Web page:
Published by Little Brown,
15 January 2015.
15 January 2015.
Sebastian von Eschburg, born into an aristocratic family from the German province of Southern Bavaria, once rich but now no more so, had a pretty wretched childhood. His parents were more concerned in ensuring that his behaviour conformed with their notions of how children should behave than in showing him love. At the age of 10 he was sent to a Benedictine boarding school; there he was not particularly maltreated and he discovered the pleasures of reading, retreating into a world that was more acceptable to him than reality. He also discovered that his visual senses were especially strong, enabling him to see the world in a myriad of colours. But when his father kills himself his mother sells the family home and buys an equestrian centre. Soon she has a lover and there is little room in her life for Sebastian who more and more is thrown back on himself. He meets a former pupil of the school who has become a photographer; Sebastian is attracted to the medium, specifically the industrial images: 'no human beings in them, harsh photographs with a backdrop of pale gray skies.” He becomes a professional photographer, earning his bread-and-butter through wedding photographs, graduation ceremonies and the like, but also establishing a reputation as an art photographer. He starts a relationship with a woman called Sofia and she is the model in a number of daring photographs which are both erotic and surreal and really make his name. The narrative then shifts to Monika Landau, a public prosecutor who is presiding over the highly aggressive questioning of Sebastian on a charge of murder of a young woman – no name, no body but evidence through bloodstained photographs, moreover a charge to which Sebastian has confessed. The narrative shifts again to Konrad Biegler, Sebastian's defence lawyer, a man of great experience who has featured in an earlier novel, The Collini Case. Biegler himself is going through something of a mid-life crisis and has been despatched by his wife to a hotel in the mountains to sort himself out but when he hears of this case he hurries back, anxious to rejoin the world he knows. The hearing turns on the circumstances in which Sebastian's confession was made; if it was made under the threat of violence it is inadmissible no matter how willing Sebastian was to make it.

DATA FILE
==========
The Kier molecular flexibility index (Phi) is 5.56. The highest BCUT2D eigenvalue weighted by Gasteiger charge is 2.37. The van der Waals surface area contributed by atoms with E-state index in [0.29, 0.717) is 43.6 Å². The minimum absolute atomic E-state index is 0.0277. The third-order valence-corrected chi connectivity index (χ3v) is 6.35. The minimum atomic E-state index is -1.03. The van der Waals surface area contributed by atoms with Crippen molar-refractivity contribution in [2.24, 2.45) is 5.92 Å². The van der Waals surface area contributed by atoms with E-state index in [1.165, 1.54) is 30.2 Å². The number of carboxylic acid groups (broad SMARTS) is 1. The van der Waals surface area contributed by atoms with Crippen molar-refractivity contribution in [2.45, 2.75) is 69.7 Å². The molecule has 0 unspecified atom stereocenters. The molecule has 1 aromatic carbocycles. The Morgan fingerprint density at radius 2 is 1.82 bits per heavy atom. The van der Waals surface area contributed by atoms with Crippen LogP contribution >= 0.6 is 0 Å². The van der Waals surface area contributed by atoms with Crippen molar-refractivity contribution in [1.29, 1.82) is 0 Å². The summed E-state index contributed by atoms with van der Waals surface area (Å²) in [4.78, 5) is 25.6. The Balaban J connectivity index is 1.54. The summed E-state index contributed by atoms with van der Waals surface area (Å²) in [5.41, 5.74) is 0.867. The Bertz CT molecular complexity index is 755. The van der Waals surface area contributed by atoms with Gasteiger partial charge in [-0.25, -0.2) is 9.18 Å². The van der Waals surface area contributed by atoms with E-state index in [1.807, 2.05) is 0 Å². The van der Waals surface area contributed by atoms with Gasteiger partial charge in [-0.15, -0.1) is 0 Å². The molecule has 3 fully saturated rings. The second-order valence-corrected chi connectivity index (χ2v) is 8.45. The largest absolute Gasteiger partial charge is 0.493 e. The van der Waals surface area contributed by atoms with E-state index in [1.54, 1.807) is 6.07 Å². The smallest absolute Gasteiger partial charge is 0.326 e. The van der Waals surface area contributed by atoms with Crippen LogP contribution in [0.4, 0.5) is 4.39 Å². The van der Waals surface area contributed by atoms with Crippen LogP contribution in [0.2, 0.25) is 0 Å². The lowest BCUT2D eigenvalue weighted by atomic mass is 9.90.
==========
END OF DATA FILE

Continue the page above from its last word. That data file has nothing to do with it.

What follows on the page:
The author is a prominent defence lawyer in Germany. I found the chapters on the trial itself particularly interesting. The theme of the novel becomes apparent at the end; it is the contrast between reality and illusion, between deception and truth. The translation is excellent. Recommended.
Reviewer: Radmila May
Ferdinand von Schirach was born in 1964 in Munich, Germany. He is a German lawyer and writer. He published his first short stories at the age of forty-five. Shortly thereafter he became one of Germany's most successful authors. His books have sold millions of copies worldwide and have made him "an internationally celebrated star of German literature." Schirach's books has been translated into more than 35 languages
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